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Record Information
Version3.6
Creation Date2012-05-18 14:04:05 UTC
Update Date2016-02-11 01:27:18 UTC
HMDB IDHMDB13724
Secondary Accession NumbersNone
Metabolite Identification
Common NameThallium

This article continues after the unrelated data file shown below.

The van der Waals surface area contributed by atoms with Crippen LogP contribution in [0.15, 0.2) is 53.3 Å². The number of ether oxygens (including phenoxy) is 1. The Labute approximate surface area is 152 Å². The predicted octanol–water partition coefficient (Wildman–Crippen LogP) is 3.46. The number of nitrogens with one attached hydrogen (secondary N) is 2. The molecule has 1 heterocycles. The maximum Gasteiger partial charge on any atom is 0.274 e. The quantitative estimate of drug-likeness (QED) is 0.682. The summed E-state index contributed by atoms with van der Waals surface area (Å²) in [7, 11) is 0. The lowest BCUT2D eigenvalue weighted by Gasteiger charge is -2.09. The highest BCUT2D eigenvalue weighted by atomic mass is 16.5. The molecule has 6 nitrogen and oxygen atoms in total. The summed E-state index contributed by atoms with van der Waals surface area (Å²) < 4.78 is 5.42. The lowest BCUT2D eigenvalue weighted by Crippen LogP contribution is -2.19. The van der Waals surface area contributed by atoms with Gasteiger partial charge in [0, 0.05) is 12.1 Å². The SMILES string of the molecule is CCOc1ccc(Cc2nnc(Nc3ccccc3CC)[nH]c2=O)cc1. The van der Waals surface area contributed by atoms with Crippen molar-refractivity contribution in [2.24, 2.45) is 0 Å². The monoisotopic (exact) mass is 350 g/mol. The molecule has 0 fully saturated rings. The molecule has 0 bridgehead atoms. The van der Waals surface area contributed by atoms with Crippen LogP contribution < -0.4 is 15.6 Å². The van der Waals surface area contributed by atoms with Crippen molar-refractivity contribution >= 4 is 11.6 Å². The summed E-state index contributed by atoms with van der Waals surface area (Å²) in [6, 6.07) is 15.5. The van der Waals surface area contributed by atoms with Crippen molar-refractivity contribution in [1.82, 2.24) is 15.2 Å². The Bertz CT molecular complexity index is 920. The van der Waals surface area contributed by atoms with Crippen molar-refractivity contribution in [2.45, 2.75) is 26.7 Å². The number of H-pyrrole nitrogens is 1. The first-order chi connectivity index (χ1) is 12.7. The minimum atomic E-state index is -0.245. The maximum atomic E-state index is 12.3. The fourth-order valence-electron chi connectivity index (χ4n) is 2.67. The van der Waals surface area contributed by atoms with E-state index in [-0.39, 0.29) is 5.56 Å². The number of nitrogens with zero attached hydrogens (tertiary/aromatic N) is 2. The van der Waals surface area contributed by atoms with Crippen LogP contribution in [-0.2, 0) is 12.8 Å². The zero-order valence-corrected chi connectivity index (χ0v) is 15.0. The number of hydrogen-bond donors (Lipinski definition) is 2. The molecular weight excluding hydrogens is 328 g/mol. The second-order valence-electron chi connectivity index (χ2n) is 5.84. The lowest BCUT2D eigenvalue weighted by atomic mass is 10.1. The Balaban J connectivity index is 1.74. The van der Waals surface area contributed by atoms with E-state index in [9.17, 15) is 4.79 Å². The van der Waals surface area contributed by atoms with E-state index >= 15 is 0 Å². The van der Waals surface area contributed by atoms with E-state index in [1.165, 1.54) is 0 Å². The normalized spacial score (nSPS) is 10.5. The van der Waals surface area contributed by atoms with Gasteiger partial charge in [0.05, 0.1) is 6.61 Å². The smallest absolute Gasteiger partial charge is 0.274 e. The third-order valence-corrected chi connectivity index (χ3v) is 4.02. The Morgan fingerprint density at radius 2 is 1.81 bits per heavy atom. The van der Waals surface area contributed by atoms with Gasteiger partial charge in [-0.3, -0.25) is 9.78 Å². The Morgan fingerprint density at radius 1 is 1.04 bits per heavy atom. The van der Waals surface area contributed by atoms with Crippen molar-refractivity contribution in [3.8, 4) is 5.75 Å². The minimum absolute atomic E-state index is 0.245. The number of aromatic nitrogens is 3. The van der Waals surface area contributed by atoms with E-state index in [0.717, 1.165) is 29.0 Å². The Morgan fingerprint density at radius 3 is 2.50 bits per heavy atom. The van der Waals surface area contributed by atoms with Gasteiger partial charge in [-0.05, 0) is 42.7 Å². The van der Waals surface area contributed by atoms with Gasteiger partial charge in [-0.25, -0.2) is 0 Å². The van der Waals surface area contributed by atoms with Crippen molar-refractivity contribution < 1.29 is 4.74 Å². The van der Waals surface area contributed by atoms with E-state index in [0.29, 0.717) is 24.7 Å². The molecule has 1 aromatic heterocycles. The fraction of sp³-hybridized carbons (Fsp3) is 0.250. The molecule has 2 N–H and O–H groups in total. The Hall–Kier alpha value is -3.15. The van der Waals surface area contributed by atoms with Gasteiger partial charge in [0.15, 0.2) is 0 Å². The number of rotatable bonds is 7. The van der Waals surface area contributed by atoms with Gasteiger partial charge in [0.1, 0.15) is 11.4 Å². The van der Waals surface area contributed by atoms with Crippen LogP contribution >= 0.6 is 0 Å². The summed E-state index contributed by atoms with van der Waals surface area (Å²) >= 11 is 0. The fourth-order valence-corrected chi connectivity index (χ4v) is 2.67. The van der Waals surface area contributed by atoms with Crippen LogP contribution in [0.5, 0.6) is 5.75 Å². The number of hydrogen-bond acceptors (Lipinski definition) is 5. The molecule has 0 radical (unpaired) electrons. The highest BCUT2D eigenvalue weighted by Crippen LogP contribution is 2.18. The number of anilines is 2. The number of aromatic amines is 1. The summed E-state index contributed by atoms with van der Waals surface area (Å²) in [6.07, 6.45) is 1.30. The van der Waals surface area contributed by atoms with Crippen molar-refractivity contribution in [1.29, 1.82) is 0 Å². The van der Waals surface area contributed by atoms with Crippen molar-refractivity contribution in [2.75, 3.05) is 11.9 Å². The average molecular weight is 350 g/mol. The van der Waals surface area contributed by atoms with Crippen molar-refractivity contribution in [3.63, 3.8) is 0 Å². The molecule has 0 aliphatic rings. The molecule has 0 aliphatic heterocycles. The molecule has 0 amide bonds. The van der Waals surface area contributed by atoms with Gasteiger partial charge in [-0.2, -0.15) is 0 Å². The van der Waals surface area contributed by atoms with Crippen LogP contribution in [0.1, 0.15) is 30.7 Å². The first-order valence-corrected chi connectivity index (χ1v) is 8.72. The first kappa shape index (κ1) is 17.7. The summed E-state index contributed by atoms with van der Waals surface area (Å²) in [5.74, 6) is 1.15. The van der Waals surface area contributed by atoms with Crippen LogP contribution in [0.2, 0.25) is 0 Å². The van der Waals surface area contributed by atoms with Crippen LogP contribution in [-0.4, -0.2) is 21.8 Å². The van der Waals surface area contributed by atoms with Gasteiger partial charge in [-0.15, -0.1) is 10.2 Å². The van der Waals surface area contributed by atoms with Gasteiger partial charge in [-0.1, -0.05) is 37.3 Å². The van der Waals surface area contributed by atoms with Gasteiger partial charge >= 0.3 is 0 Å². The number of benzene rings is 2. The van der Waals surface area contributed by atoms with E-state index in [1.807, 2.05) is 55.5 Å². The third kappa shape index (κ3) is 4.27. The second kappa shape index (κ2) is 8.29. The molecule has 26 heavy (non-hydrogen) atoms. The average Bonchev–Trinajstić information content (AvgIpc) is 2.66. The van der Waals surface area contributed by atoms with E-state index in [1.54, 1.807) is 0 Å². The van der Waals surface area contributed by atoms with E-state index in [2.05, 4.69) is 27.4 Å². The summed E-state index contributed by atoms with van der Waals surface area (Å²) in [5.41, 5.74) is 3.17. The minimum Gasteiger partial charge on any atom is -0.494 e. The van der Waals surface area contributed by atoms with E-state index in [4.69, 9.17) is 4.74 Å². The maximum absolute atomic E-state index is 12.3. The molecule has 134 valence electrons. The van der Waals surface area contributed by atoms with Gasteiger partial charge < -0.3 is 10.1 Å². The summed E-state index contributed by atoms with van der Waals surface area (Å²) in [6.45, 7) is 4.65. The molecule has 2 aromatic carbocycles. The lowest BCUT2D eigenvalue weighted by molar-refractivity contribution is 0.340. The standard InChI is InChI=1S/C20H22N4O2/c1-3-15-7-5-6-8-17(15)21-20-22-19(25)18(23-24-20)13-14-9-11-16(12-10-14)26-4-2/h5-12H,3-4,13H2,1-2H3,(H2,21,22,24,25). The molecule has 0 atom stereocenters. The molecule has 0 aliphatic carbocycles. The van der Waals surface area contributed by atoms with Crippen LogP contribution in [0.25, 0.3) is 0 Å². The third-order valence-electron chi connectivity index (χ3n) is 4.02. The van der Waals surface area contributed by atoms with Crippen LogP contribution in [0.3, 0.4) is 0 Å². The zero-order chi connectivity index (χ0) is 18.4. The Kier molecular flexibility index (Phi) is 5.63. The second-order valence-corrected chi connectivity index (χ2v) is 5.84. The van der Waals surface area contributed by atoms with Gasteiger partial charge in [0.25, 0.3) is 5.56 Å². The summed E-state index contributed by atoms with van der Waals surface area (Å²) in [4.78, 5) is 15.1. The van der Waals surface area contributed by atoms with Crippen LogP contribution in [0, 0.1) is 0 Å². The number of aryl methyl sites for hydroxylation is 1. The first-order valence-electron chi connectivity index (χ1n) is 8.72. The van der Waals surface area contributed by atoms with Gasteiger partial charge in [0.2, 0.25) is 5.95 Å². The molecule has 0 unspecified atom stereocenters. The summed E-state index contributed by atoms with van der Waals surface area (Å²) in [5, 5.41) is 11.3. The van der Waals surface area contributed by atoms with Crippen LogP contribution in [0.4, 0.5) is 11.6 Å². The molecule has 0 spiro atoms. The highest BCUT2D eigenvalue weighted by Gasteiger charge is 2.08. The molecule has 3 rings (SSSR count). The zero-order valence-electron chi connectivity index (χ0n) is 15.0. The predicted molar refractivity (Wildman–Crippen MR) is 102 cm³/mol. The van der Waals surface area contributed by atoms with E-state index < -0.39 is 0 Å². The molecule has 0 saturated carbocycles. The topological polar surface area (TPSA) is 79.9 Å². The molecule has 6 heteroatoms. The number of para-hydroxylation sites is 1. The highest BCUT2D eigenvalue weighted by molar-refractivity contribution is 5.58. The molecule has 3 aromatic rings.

DescriptionA mercury-thallium alloy, which forms a eutectic at 8.5% thallium, is reported to freeze at -60 C, some 20 °C below the freezing point of mercury. This alloy is used in thermometers and low-temperature switches. In organic synthesis thallium(III) salts, as thallium trinitrate or triacetate, are useful reagents performing different transformations in aromatics, ketones, olefins, among others. Thallium is a constituent of the alloy in the anode plates in magnesium seawater batteries. Soluble thallium salts are added to gold plating baths to increase the speed of plating and to reduce grain size within the gold layer. A thallium stress test is a form of scintigraphy, where the amount of thallium in tissues correlates with tissue blood supply. Viable cardiac cells have normal Na+/K+ ion exchange pumps. The Tl+ cation binds the K+ pumps and is transported into the cells. Exercise or dipyridamole induces widening (vasodilation) of normal coronary arteries. This produces coronary steal from areas where arteries are maximally dilated. Areas of infarct or ischemic tissue will remain "cold". Pre- and post-stress thallium may indicate areas which will benefit from myocardial revascularization. Redistribution indicates the existence of coronary steal and the presence of ischemic coronary artery disease. Although thallium is a modestly abundant element in the Earth's crust, with a concentration estimated to be about 0.7 mg/kg, mostly in association with potassium-based minerals in clays, soils, and granites, thallium is not generally economically recoverable from these sources. The major source of thallium for practical purposes is the trace amount that is found in copper, lead, zinc, and other heavy-metal-sulfide ores. One of the main methods of removing thallium (both radioactive and normal) from humans is to use Prussian blue, which is a material which absorbs thallium. Up to 20 g per day of Prussian blue is fed by mouth to the person, and it passes through their digestive system and comes out in the stool. Hemodialysis and hemoperfusion are also used to remove thallium from the blood serum. At later stage of the treatment additional potassium is used to mobilize thallium from the tissue. Thallium is a chemical element with the symbol Tl and atomic number 81. This soft gray poor metal resembles tin but discolors when exposed to air. Chemists William Crookes and Claude-Auguste Lamy discovered thallium independently in 1861 by the newly developed method of flame spectroscopy. Each discovered the new element in residues of sulfuric acid production. Thallium and its compounds are extremely toxic, and should be handled with great care. There are numerous recorded cases of fatal thallium poisoning. Contact with skin is dangerous, and adequate ventilation should be provided when melting this metal. Thallium(I) compounds have a high aqueous solubility and are readily absorbed through the skin. Exposure to them should not exceed 0.1 mg per m2 of skin in an 8-hour time-weighted average (40-hour work week). Thallium is a suspected human carcinogen. For a long time thallium compounds were easily available as rat poison. This fact and that it is water soluble and nearly tasteless led to frequent intoxications caused by accident or criminal intent. Thallium can also be obtained from the smelting of lead and zinc ores. Manganese nodules found on the ocean floor also contain some thallium, but the collection of these nodules has been and continues to be prohibitively expensive. There is also the potential for damaging the environment of the oceans. In addition, several other thallium minerals, containing 16% to 60% thallium, occur in nature as complexes of sulfides or selenides that primarily contain antimony, arsenic, copper, lead, and/or silver. However, these minerals are rare, and they have had no commercial importance as sources of thallium. The Allchar deposit in southern Macedonia was the only area where thallium was ever actively mined. This deposit still contains a loosely estimated 500 tonnes of thallium, and it is a source for several rare thallium minerals, for example lorandite. The compounds with oxidation state +3 resemble the corresponding aluminium(III) compounds. They are moderately strong oxidizing agents, as illustrated by the reduction potential of +0.72 volts for Tl3+. The thallium(III) oxide is a black solid which decomposes above 800 °C, forming the thallium(I) oxide and oxygen. The saturated solution of equal parts of thallium(I) formate (Tl(CHO2)) and thallium(I) malonate (Tl(C3H3O4)) in water is known as Clerici solution. It is a mobile odorless liquid whose color changes from yellowish to clear upon reducing the concentration of the thallium salts. With the density of 4.25 g/cm3 at 20 °C, Clerici solution is one of the heaviest aqueous solutions known. It was used in the 20th century for measuring density of minerals by the flotation method, but the use is discontinued due to the high toxicity and corrosiveness of the solution. The two main oxidation states of thallium are +1 and +3. In the oxidation state +1 most compounds closely resemble the corresponding potassium or silver compounds (the ionic radius of thallium(I) is 1.47 while that of potassium is 1.33 and that of silver is 1.26),[citation needed] which was the reason why thallium was sometimes considered to be an alkali metal in Europe (but not in England) in the years immediately following its discovery.:126 For example, the water-soluble and very basic thallium(I) hydroxide reacts with carbon dioxide forming water-soluble thallium carbonate This carbonate is the only water soluble heavy metal carbonate.[citation needed] The similarity with silver compounds is observed with the halide, oxide, and sulfide compounds. Thallium(I) bromide is a photosensitive yellow compound very similar to the silver bromide, while the black thallium(I) oxide and thallium(I) sulfide are very similar to the silver oxide and silver sulfide.[citation needed]